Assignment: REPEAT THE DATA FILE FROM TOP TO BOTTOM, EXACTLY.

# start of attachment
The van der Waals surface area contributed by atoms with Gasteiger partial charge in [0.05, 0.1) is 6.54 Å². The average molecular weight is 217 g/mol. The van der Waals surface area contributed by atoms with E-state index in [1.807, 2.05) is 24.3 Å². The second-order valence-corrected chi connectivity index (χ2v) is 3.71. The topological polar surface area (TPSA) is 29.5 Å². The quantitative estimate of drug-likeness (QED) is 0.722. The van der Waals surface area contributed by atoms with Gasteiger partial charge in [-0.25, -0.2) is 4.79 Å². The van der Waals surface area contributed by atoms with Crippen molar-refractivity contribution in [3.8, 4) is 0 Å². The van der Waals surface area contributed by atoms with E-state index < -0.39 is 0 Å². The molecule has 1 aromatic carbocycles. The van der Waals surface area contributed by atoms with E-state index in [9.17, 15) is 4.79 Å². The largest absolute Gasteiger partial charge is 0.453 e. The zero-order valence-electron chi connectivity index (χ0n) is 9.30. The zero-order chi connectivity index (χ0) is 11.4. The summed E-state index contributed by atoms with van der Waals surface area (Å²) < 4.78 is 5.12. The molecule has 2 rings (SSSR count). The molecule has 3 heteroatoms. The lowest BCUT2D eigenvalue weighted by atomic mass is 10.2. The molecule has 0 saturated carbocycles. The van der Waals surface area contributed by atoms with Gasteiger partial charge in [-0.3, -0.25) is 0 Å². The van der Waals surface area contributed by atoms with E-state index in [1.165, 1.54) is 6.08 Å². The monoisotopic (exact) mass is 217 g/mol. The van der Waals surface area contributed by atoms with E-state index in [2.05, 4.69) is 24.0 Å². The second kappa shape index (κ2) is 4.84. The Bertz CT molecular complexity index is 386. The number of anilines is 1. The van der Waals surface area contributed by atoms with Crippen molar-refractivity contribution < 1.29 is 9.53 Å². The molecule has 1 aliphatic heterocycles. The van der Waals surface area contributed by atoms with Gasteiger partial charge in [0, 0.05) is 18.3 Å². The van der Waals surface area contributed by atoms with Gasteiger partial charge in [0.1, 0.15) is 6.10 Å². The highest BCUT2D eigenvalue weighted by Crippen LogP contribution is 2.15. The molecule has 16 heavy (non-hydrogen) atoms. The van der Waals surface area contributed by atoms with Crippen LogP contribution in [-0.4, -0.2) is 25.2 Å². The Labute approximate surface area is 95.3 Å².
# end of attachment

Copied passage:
The van der Waals surface area contributed by atoms with Gasteiger partial charge in [0.05, 0.1) is 6.54 Å². The average molecular weight is 217 g/mol. The van der Waals surface area contributed by atoms with E-state index in [1.807, 2.05) is 24.3 Å². The second-order valence-corrected chi connectivity index (χ2v) is 3.71. The topological polar surface area (TPSA) is 29.5 Å². The quantitative estimate of drug-likeness (QED) is 0.722. The van der Waals surface area contributed by atoms with Gasteiger partial charge in [-0.25, -0.2) is 4.79 Å². The van der Waals surface area contributed by atoms with Crippen molar-refractivity contribution in [3.8, 4) is 0 Å². The van der Waals surface area contributed by atoms with E-state index < -0.39 is 0 Å². The molecule has 1 aromatic carbocycles. The van der Waals surface area contributed by atoms with E-state index in [9.17, 15) is 4.79 Å². The largest absolute Gasteiger partial charge is 0.453 e. The zero-order valence-electron chi connectivity index (χ0n) is 9.30. The zero-order chi connectivity index (χ0) is 11.4. The summed E-state index contributed by atoms with van der Waals surface area (Å²) < 4.78 is 5.12. The molecule has 2 rings (SSSR count). The molecule has 3 heteroatoms. The lowest BCUT2D eigenvalue weighted by atomic mass is 10.2. The molecule has 0 saturated carbocycles. The van der Waals surface area contributed by atoms with Gasteiger partial charge in [-0.3, -0.25) is 0 Å². The van der Waals surface area contributed by atoms with E-state index in [1.165, 1.54) is 6.08 Å². The monoisotopic (exact) mass is 217 g/mol. The van der Waals surface area contributed by atoms with E-state index in [2.05, 4.69) is 24.0 Å². The second kappa shape index (κ2) is 4.84. The Bertz CT molecular complexity index is 386. The number of anilines is 1. The van der Waals surface area contributed by atoms with Crippen molar-refractivity contribution < 1.29 is 9.53 Å². The molecule has 1 aliphatic heterocycles. The van der Waals surface area contributed by atoms with Gasteiger partial charge in [0, 0.05) is 18.3 Å². The van der Waals surface area contributed by atoms with Gasteiger partial charge in [0.1, 0.15) is 6.10 Å². The highest BCUT2D eigenvalue weighted by Crippen LogP contribution is 2.15. The molecule has 16 heavy (non-hydrogen) atoms. The van der Waals surface area contributed by atoms with Crippen LogP contribution in [-0.4, -0.2) is 25.2 Å². The Labute approximate surface area is 95.3 Å².